Orders. Orders are additional mechanisms that are sometimes used to release a person while their case is pending, or awaiting removal. Under an "order of recognizance" an individual is released with reporting conditions while in deportation proceedings and awaiting a final decision. A second type of order ("order of supervision") releases an individual after a final order of removal. Here an individual is released because ICE has not met the time limits the law imposes for deporting the individual. There was one detainee who left the Frio County Jail detention for these reasons: none with an order of recognizance, and one with an order of supervision.

Escape and death. Nationally, there were 92 individuals who escaped ICE detention during the latest 12 month period for which data are available, and 8 individuals were recorded as having died in detention. No one was recorded by the Frio County Jail as either escaping or dying last year. Over the past decade, one death was recorded from this facility, but no escapes.

As shown in Table 3, no one was recorded as leaving the Frio County Jail during the past 12 months for the following reasons: Paroled, Proceedings Terminated, U.S. Marshal or other agency, Voluntary departure and Withdrawal. See "Reasons for Leaving ICE Detention" for a description of these categories.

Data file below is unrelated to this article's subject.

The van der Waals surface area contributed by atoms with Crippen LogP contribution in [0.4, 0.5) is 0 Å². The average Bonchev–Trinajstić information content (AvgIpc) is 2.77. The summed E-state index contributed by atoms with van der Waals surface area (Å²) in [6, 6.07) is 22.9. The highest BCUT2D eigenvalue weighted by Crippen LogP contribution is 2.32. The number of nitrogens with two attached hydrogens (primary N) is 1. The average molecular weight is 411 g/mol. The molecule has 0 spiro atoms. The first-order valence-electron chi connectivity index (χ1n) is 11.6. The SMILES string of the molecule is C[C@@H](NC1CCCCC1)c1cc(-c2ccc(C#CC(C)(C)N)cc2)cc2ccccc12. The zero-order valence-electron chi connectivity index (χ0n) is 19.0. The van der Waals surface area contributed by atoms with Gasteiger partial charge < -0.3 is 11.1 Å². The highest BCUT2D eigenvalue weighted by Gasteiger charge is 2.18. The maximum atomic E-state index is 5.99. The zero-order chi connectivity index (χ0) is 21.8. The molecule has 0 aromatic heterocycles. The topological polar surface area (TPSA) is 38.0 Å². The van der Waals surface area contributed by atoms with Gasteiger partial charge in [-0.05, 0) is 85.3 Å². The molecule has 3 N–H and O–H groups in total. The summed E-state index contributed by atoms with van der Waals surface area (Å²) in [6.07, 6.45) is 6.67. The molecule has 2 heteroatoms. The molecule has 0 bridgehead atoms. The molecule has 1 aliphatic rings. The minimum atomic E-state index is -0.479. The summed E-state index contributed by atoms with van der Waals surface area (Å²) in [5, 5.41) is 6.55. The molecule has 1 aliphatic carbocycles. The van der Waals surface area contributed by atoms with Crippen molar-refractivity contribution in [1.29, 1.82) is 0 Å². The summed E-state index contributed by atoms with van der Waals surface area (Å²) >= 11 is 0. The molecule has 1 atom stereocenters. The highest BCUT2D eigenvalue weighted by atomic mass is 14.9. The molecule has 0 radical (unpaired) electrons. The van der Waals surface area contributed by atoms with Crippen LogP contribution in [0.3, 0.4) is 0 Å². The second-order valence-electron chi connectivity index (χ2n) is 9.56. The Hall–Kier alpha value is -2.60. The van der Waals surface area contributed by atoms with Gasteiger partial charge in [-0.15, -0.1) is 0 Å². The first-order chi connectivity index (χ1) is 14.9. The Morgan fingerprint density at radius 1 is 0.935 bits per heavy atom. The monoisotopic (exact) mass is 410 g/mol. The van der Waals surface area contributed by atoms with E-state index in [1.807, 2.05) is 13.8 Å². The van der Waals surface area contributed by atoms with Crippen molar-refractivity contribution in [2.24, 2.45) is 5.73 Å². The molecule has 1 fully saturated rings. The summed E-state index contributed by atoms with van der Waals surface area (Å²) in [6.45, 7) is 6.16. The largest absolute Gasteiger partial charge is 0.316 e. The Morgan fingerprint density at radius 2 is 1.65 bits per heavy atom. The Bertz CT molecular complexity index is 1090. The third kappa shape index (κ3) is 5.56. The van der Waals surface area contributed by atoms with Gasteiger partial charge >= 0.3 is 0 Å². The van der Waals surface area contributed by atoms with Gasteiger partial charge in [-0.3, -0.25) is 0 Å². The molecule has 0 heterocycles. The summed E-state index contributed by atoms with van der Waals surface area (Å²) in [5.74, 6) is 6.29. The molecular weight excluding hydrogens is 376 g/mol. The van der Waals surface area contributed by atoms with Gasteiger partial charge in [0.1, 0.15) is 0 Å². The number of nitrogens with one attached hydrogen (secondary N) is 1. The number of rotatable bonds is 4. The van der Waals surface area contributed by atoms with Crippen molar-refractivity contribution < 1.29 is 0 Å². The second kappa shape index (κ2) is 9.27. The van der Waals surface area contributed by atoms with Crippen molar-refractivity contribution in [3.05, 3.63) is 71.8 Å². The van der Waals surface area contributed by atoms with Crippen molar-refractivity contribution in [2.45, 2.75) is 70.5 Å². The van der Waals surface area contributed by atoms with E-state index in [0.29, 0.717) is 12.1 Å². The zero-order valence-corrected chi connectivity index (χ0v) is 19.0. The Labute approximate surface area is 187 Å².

Pie chart of release_grp

Figure 2: Reasons individuals left ICE detention

Comparing Release Reasons Against The National Picture

In many respects release reasons for the Frio County Jail departed from the national picture. It was the case that a higher proportion left because they were deported from this facility (96 percent) than was true for the U.S. as a whole (72 percent). No one left as a voluntary departure from this facility, while this was true for 10 percent of all individuals nationally.